What’s the first thing that springs to mind when you think of Thailand: its sparkling waters and powdery beaches? Its teeming metropoles and vibrant nightlife? Or the savoury flavours of its distinctive culinary scene?
Each of these distinguishing features was in ample evidence during the 2018 iteration of the International Media Familiarisation Trip (IMFT), which took place last week (8th-12th October) across a host of Thai locations, including Bangkok, Pattaya, Si Racha and Rayong. Yet the event, hosted by the Thailand Convention & Exhibition Bureau (TCEB), placed the country’s strength in the MICE sector front and centre, showcasing the numerous factors – from enormous convention centres and plush hotels to varied and innovative group activities – that have contributed to its centrality in Thailand’s tourism industry.
It’s perhaps no surprise that such a strong emphasis has been placed on highlighting the quality of Thailand’s MICE scene, given the pivotal role that the sector is anticipated to play in helping advance the country’s ambitious project for development of its Eastern Economic Corridor (EEC). Speaking to a packed press conference in Bangkok, TCEB President Chiruit Isarangkun described international conventions, tradeshows, conferences and more as vital components of a strategy aimed at cultivating a reputation for the EEC (an important economic area along the country’s eastern seaboard) as the country’s ‘economic hub’.
With further plans afoot to develop an ‘Eastern MICE Corridor’ throughout the EEC, TCEB outlined a comprehensive strategy aimed at elevating Thailand’s strength in the sector, including efforts to increase its effectiveness in securing international events and invest further in infrastructure. Irish MICE professionals, too, should stand up and take note: numerous venues, including Pattaya’s impressively vast Nongnooch International Convention and Exhibition Center (NICE), expressed a firm determination to attract a larger number of European clients.
The quality of Thailand’s existing infrastructure for the MICE sector is certainly striking. The scene of the opening-day press conference was the Lancaster Bangkok, a 5-star hotel that opened its doors as recently as December 2017. Its nine meeting rooms and expansive ballroom (which can house as many as 300 guests) are ideal for groups and business travellers, as well as conferences and exhibitions. Other venues included Balcony Seaside, set in the sleepy subdistrict of Si Racha, with meeting rooms that accommodate up to 130 people, and Ao Prow Resort, a sun-soaked retreat on the island of Ko Samet that seems tailor-made for an incentive trip.
Pattaya, a lively beachside resort area, has garnered a reputation as one of Thailand’s most prominent MICE cities. It’s little wonder, then, that it houses on its outskirts one of the country’s new flagship event venues, the aforementioned NICE – a state-of-the-art convention centre offering two enormous halls and a bumper capacity of 10,000. A lavish welcoming ceremony gave attendees a taste of the venue’s potential for big, atmospheric events, while a subsequent tour of the grounds revealed an otherworldly collection of animal sculptures and an intricate maze in its renowned botanical garden. The city’s MICE offering is also supplemented by the Mytt Beach Hotel, a 5-star property whose Vertical Ballroom is one of Pattaya’s largest event and function rooms.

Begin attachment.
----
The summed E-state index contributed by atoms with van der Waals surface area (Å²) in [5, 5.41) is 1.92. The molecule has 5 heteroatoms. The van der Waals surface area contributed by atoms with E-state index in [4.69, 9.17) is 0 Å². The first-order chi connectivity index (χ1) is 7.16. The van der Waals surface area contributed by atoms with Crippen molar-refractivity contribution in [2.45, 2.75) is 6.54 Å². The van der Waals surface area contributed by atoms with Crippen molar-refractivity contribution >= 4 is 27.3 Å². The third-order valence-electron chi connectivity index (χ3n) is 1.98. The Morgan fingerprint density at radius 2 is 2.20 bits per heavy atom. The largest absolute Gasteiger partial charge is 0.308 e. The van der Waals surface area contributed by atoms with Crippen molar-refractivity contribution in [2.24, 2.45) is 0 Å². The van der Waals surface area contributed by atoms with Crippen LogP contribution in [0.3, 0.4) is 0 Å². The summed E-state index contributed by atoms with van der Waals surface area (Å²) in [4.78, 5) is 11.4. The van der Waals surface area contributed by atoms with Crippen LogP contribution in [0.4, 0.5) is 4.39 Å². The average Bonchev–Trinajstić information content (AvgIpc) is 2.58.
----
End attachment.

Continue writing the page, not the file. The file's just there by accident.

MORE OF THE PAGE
TCEB’s steadfast commitment to further investment suggests that there’s more to come from Thailand’s already-impressive MICE infrastructure. One of the most significant planned developments is the establishment of Thailand as an aviation hub through the Specialised Eastern Aviation Zone and Eastern Airport City, which will ensure a shorter travel time between Bangkok and the ECC and facilitate connections to Don Muang, Suvarnabhumi, and U-Tapao Airports.
Of course, facilities are but one part of the overall MICE picture, and the five-day trip also gave attendees a closer look at some of the options available for team-building and incentive activities in Thailand. Chachoengsao’s Regional Observatory for the Public provided the venue for the opening evening’s gala dinner, with attendees touring the property’s sky observatory and various exhibitions. Clay-moulding and other educational activities are offered at the Observatory, with its space also rentable for events and functions.
One of the most hands-on experiences saw the FAM’s participants attend an interactive cooking course, frying chicken at Balcony Seaside with the area’s iconic Sriracha sauce. Vajiravudh Scout Camp provided the setting for a range of activities and challenges aimed at building team cohesion and camaraderie, rounded off by a jamboree-style dinner. At Ao Prow Resort, meanwhile, events ranged from the serene to the strenuous, with offerings including Thai boxing, trekking, ceremonial offering of food to monks, and portrait drawing on the beach.
Unsurprisingly, Thailand’s legendary cuisine permeated every aspect of the trip, with mouth-watering fare including an array of soups, deep-fried seabass and chicken, wok-fried asparagus, Massamun curry and stuffed squid. Unquestionably one of the most memorable culinary experiences took place by Rayong’s Prasae river, with spicy river prawn soup supplemented by a banana blossom salad and Thai stir-fried rice noodles, topped off by a dessert of fresh seasonal fruit.
With the MICE sector contributing some 173 billion baht (€4.6 billion) to Thailand’s economy last year, TCEB’s commitment to investing in the country’s MICE infrastructure and elevating its position as a MICE stronghold reflect a clearly well-founded confidence in its potential as a major driving force for tourism. Indeed, staggered developments set to take place in the EEC between now and 2025 suggest that you could be hearing a lot more about Thailand and its flourishing MICE scene in the coming years.